And don’t fall for the old “Made in the USA” trick, either. We’re all in favor of domestic manufacturing and job creation, but when it comes to mushroom products, almost all of them manufactured in America are lab-created instead of wild-harvested. For Cordyceps, this means cultivating fungus on either wood chips or grains. You’d hope that these would be separated but sadly this isn’t what happens, unless the same kind of chemical used Chinese factories are employed to do it. More often than not, the whole mixture is simply ground up and packaged.
Ask questions to cut through the crap
So how can you cut through the marketing crap and find a Cordyceps product that is pure, harvested ethically using environmentally-sound practices, and delivers real results? First, lookfor the “Made in…” part of the label. If that sentence ends in “China,” “USA,” or any other country located outside the Himalayan Plateau countries of Bhutan, Nepal, and Tibet, don’t buy it. Second, check out the company’s website and see if you can find any information on their sourcing. If it’s vague or there’s nothing, then use the contact form to ask point blank where they get their Cordyceps from. If you don’t hear back or it’s not a straight answer, then you’ll know to take your business elsewhere. Another red flag is a bargain basement price. As genuine Cordyceps sells for up to $20,000 a kilogram, there’s just no way to obtain a supplement that contains a significant quantity of the real deal for a low price. You simply cannot get Ferrari performance at a Ford price.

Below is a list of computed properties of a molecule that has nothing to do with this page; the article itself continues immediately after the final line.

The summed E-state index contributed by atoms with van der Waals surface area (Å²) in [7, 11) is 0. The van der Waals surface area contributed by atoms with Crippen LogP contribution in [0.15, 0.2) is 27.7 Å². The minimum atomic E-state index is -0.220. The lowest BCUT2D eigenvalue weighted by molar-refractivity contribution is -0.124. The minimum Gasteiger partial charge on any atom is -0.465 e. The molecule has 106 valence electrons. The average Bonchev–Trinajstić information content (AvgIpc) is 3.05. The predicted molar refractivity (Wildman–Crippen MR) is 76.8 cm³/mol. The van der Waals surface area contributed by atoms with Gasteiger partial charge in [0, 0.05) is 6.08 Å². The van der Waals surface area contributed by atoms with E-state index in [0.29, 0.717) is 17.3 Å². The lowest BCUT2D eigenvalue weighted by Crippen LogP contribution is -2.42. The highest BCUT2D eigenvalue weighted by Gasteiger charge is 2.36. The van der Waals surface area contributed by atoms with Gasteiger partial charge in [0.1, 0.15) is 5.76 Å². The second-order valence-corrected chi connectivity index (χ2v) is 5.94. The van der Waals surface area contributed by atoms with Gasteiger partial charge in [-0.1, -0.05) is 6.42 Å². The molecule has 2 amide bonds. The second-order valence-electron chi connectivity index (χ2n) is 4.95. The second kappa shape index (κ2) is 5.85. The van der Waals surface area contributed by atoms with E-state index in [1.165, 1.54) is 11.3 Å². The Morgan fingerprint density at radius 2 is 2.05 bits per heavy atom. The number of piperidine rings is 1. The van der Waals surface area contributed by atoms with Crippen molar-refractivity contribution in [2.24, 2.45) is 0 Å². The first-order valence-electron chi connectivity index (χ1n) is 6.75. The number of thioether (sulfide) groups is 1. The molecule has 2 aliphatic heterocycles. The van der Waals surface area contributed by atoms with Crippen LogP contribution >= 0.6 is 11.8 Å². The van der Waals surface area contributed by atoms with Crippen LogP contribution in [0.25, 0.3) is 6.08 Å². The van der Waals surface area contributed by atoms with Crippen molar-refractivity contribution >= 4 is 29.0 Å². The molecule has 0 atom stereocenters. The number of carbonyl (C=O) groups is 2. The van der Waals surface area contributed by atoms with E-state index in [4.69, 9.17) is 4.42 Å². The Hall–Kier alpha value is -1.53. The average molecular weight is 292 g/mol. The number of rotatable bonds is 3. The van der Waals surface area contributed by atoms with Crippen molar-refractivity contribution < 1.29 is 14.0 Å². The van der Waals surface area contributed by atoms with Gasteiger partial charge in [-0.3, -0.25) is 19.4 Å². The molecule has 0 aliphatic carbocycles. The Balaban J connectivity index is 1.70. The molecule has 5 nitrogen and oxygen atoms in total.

Next, don’t blindly trust an ingredients list that includes Cordyceps sinensis because it’s Latin and sounds legit – the actual variation is usually the lab-created Cordyceps militaris instead – the manufacturer is counting on a lack of regulatory oversight and a lack of consumer education to get away with this sleight-of-hand trick.
At HANAH, we’re never going to play you like that. Our Cordyceps+ is harvested by Bhutanese highlanders from a sustainable source high up in the Himalayas. The only thing we add is a centuries-old blend of herbs and minerals that improve absorption and are just as pure. Can the “other guys” who are jumping on the mushroom bandwagon just to make a buck say the same?
Learn more about our series on Bhutan and Cordyceps
- Part 1: HANAH's hunt for Cordyceps sinensis in Bhutan
- Part 2: Supporting Bhutanese communities and sustainable Cordyceps sinensis harvesting
- Part 3: The great Cordyceps swindle: the hidden truth lurking in your “mushroom” tea, powder and capsules
- Part 5: The Athlete’s Ally: Adding Cordyceps to Your Performance + Recovery Toolkit
- Part 6: Need an athletic edge? Get a natural endurance and power boost with HANAH Cordyceps+
Check out our HANAH ONE & Cordyceps+ bundle